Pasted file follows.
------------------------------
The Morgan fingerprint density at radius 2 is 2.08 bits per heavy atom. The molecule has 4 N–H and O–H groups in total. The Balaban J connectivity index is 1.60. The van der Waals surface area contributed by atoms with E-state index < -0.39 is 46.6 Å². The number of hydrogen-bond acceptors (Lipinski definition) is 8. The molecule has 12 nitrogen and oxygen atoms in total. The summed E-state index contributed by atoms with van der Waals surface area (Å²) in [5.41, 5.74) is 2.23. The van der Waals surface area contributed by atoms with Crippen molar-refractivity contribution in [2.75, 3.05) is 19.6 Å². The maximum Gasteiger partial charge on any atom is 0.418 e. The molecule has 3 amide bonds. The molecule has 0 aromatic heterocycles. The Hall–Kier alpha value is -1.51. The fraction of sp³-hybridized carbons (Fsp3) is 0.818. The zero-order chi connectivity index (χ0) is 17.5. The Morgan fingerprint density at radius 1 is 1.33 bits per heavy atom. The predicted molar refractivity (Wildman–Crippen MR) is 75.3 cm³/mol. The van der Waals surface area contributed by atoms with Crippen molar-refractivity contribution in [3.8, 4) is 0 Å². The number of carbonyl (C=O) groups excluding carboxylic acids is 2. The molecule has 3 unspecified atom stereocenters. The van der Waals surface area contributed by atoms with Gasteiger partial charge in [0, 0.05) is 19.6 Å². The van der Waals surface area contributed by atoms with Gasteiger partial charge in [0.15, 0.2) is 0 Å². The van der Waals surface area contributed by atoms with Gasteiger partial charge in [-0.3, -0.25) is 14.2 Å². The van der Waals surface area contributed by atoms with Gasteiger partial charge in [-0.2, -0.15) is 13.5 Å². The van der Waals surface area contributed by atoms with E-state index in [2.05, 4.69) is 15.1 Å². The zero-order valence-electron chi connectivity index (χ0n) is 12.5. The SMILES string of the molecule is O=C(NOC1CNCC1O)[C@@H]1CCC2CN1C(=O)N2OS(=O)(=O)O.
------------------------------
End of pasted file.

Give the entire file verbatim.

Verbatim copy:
The Morgan fingerprint density at radius 2 is 2.08 bits per heavy atom. The molecule has 4 N–H and O–H groups in total. The Balaban J connectivity index is 1.60. The van der Waals surface area contributed by atoms with E-state index < -0.39 is 46.6 Å². The number of hydrogen-bond acceptors (Lipinski definition) is 8. The molecule has 12 nitrogen and oxygen atoms in total. The summed E-state index contributed by atoms with van der Waals surface area (Å²) in [5.41, 5.74) is 2.23. The van der Waals surface area contributed by atoms with Crippen molar-refractivity contribution in [2.75, 3.05) is 19.6 Å². The maximum Gasteiger partial charge on any atom is 0.418 e. The molecule has 3 amide bonds. The molecule has 0 aromatic heterocycles. The Hall–Kier alpha value is -1.51. The fraction of sp³-hybridized carbons (Fsp3) is 0.818. The zero-order chi connectivity index (χ0) is 17.5. The Morgan fingerprint density at radius 1 is 1.33 bits per heavy atom. The predicted molar refractivity (Wildman–Crippen MR) is 75.3 cm³/mol. The van der Waals surface area contributed by atoms with Crippen molar-refractivity contribution in [3.8, 4) is 0 Å². The number of carbonyl (C=O) groups excluding carboxylic acids is 2. The molecule has 3 unspecified atom stereocenters. The van der Waals surface area contributed by atoms with Gasteiger partial charge in [0, 0.05) is 19.6 Å². The van der Waals surface area contributed by atoms with Gasteiger partial charge in [0.15, 0.2) is 0 Å². The van der Waals surface area contributed by atoms with Gasteiger partial charge in [-0.3, -0.25) is 14.2 Å². The van der Waals surface area contributed by atoms with Gasteiger partial charge in [-0.2, -0.15) is 13.5 Å². The van der Waals surface area contributed by atoms with E-state index in [2.05, 4.69) is 15.1 Å². The zero-order valence-electron chi connectivity index (χ0n) is 12.5. The SMILES string of the molecule is O=C(NOC1CNCC1O)[C@@H]1CCC2CN1C(=O)N2OS(=O)(=O)O.